Lord Altamont’s legal legacy
A lthough the late Lord Altamont has left significant monuments to his tenure at Westport House, not least as a pioneer in the promotion and marketing of tourism in the early days of that industry, he will be long remembered in judicial circles for his unique - and indeed courageous - contribution to Irish statute law. As has been widely reported in recent days, it was he who instigated the comparatively rare process of having a Private Bill guided through the Oireachtas and into the law of the land.
It was an action taken out of necessity, but was the only method left by which he could unlock a deed of trust made in London in 1963 which, thirty years on, meant that the investment capital of Westport House was frozen, and Lord Altamont was unable to provide for his family of five daughters. That 1963 settlement had specified that the estate would be tied up and could only pass on to Jeremy Altamont’s son, and since the family consisted of five daughters, the estate’s assets were now effectively frozen.
Ironically, while English statute law made provision for the amendment of such trusts where circumstances so warranted, there was no such equivalent in Irish law. Consequently, there was no other option but to seek to get the Oireachtas to agree to formally amend the Altamont Deed of Trust so as to set aside the 1963 conditions and allow the owner of Westport House to provide for his daughters and to go ahead with investing in and developing the estate.
The distinguished Castlebar solicitor, Michael J. Egan, was an accredited Parliamentary Agent and as such was authorised to bring a Private Bill to the Dáil and Seánad. And it was he who in 1990 set in train the complex procedure to have eventually enacted the Altamont (Amendment of Deed of Trust) Act, which was signed into law in 1993.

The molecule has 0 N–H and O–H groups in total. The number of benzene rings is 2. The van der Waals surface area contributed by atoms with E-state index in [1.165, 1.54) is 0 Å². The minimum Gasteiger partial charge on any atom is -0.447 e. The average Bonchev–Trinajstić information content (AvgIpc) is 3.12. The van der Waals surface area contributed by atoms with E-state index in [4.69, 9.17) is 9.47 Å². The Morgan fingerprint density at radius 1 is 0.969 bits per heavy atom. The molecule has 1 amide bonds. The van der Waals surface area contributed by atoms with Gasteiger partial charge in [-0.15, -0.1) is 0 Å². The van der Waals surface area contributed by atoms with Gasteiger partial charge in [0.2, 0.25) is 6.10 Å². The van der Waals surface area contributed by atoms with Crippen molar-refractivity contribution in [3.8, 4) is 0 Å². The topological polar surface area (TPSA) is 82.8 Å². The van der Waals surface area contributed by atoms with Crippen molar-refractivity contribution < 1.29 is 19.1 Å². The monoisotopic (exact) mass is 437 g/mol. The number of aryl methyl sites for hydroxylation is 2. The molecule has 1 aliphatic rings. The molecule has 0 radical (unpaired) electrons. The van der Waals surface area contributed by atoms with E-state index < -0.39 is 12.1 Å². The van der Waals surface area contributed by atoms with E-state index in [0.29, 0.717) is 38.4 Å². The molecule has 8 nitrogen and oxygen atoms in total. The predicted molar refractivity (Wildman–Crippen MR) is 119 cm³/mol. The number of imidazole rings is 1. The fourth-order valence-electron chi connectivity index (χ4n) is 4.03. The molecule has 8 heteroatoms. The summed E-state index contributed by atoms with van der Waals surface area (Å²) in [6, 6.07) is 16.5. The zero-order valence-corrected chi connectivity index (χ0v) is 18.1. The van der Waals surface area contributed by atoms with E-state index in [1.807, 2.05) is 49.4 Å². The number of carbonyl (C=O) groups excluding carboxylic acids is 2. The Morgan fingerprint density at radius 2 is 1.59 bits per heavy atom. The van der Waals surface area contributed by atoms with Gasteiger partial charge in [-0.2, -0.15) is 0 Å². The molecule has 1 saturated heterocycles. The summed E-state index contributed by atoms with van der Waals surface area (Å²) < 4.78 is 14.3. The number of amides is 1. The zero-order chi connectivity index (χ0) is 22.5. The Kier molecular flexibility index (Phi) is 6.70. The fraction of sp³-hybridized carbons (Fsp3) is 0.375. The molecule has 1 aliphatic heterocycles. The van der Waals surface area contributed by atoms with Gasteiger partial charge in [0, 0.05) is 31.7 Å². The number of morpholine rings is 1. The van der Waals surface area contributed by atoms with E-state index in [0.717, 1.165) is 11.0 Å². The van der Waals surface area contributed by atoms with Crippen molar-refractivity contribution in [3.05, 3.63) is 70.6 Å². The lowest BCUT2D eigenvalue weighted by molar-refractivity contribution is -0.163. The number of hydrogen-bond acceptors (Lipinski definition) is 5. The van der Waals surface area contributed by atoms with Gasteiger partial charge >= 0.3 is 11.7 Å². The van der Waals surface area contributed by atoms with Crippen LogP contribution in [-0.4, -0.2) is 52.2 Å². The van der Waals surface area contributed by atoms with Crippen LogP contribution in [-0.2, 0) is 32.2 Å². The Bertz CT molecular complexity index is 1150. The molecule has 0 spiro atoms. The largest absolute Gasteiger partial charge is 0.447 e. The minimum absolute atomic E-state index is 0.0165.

It was to be a long and torturous process, and there must have been many times when the bill’s proposers saw only false dawns. On its first outing, the Bill had made it through two stages of its passage when the Dáil was dissolved, and the process had to start all over again.
By 1991, the Bill had again passed the Second Stage, but the most difficult part was yet to come. A special sub-committee of the Oireachtas had to be formed to hear formal submissions from both Lord Altamont and from the trustees.
The Bill was first introduced in the Seanád in November, 1990, by Senator Avril Doyle, who made an eloquent and persuasive case for the dismantling of the 1963 trust. David Norris made the point that there should be fundamental reform of the trusteeship laws in general.
The Senators in general were well disposed towards the Bill and were sympathetic to the plight in which the Altamont family had found themselves.
It was left to Lord Altamont’s friend and neighbour, Senator Myles Staunton, to explain that the Attorney General had advised the applicant that it was extremely unlikely that the State would ever introduce general legislation to amend Trusts, and hence the need for Lord Altamont to follow the Private Bill route. And it was Senator Staunton who, in the end, had the honour of making the final, formal proposal that the Altamont Bill be signed into law.
Lord Altamont’s legal legacy